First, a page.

Study shows that skyrmions and antiskyrmions can coexist at different temperatures
Matching particles and antiparticles are small units of matter that have the same mass but opposite electric charges. Typically, these units of matter with opposite electric charge tend to annihilate one another.
Studies have predicted that the same behavior should also be observed in magnetic solitons with opposing topological charges. Magnetic solitons, or solitary waves, are localized spin textures that maintain their shape while propagating at a constant velocity and can be distinguished by their topological charge Q.
Based on theoretical predictions, magnetic solitons with opposite Q values should continuously merge and annihilate themselves. This includes skyrmions and antiskyrmions, swirling topological magnetic textures that are realized as emergent particles in magnets.
Researchers at Forschungszentrum Jülich and JARA in Germany in cooperation with KTH Stockholm and Uppsala University in Sweden have recently carried out one of the first experiments aimed at testing these predictions. Their paper, published in Nature Physics, demonstrates the creation and annihilation of skyrmion-antiskyrmion pairs in a cubic chiral magnet.
"Over the last few years, we have intensively studied magnetic solitons in chiral magnets with the aim to reveal their particle-like properties," Nikolai Kiselev, one of the researchers who carried out the study, told Phys.org. "The most well-known type of soliton in these materials is a magnetic chiral skyrmion. We have accumulated extensive experience in the study of a particular alloy of FeGe, which is a representative example of a rich family of chiral magnets with a B20-type crystal structure."
Initially, Kiselev and his colleagues set out to observe skyrmion bags—exotic magnetic solitons with an arbitrary topological charge, which have been predicted in prior theoretical work. For this experiment, the researchers fabricated an ultra-thin film of the cubic chiral magnet FeGe.
While conducting their experiments, however, the researchers unveiled other interesting phenomena, which they ultimately found to be associated with skyrmion antiparticles. In their new study, they used a technique known as transmission electron microscopy (TEM), which is the most established technique for in situ observation and imaging of magnetic textures in samples that are up to a few hundred nanometers thick.
"The incident electron beam that travels through the sample interacts with the magnetic field that results from local variations in magnetization in the sample, allowing magnetic contrast to be recorded with nanometer spatial resolution," Kiselev explained. "The distinct magnetic contrast of skyrmions and antiskyrmions allowed us to distinguish these particles, as well as the process of their creation and annihilation."
As researchers explain, one of the key ingredients behind successful observation of antiskyrmions was their use of an exceptionally thin and high quality FeGe plate (i.e., 1 μm x 1 μm square plate of only 70 nm in thickness). This sample had been prepared using a technique known as focused ion beam milling.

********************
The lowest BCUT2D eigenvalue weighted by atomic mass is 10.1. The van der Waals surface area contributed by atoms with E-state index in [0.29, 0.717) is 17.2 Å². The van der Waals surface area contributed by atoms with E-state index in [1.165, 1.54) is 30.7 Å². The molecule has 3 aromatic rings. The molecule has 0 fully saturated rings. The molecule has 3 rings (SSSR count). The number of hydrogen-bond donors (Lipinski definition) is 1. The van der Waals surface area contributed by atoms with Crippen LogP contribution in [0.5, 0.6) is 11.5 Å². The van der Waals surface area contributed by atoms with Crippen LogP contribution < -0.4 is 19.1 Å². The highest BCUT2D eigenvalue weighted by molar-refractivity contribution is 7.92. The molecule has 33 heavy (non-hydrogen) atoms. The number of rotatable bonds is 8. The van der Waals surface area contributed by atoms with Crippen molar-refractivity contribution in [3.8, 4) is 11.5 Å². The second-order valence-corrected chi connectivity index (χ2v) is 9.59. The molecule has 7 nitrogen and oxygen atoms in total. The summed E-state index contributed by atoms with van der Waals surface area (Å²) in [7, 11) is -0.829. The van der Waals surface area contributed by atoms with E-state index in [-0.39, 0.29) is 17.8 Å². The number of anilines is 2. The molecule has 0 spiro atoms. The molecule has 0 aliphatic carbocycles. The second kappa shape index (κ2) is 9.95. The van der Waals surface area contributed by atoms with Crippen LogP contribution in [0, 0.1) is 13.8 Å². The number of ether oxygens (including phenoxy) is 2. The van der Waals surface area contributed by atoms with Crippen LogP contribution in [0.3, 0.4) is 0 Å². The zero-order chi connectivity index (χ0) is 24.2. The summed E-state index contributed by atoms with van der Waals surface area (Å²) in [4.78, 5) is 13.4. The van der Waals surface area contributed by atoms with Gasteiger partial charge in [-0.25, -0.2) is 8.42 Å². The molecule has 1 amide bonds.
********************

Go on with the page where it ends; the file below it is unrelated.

The shape of the sample is important and enhances the formation of "closed" domain walls at the edges of the sample. The latter is a prerequisite for the nucleation of antiskyrmions under the application to the sample of an external magnetic field.
"Prior to our work, it was commonly assumed that skyrmions and antiskyrmions could not coexist in cubic chiral magnets," Kiselev said. "However, our theoretical and experimental work proves that it is indeed possible. The possibility that skyrmions and antiskyrmions can coexist over a wide range of temperatures and applied magnetic fields was overlooked in earlier theoretical studies, including our own."
The findings gathered by this team of researchers could inspire more studies of magnetic solitons of different topological charges and symmetry which was not known before. In the future, such a diversity of particle-like states may pave the way toward new strategies to use magnetic solitons in spintronic devices.
To explore these strategies, however, the researchers will first need to conduct systematic studies of physical properties magnetic solitons and find or synthesize new materials in which magnetic solitons are present at ambient conditions.
"Our work suggests the existence of a wide diversity of solitons that have not been observed experimentally so far," Kiselev added. "We now plan to find a reliable protocol to gather experimental observations of exotic solitons such as skyrmion bags and other three-dimensional solitons that are known as hopfions. Preliminary studies show that the observation of such exotic solitons should be feasible in FeGe and other materials of this class."
More information: Fengshan Zheng et al, Skyrmion–antiskyrmion pair creation and annihilation in a cubic chiral magnet, Nature Physics (2022). DOI: 10.1038/s41567-022-01638-4
Filipp N. Rybakov et al, Chiral magnetic skyrmions with arbitrary topological charge, Physical Review B (2019). DOI: 10.1103/PhysRevB.99.064437
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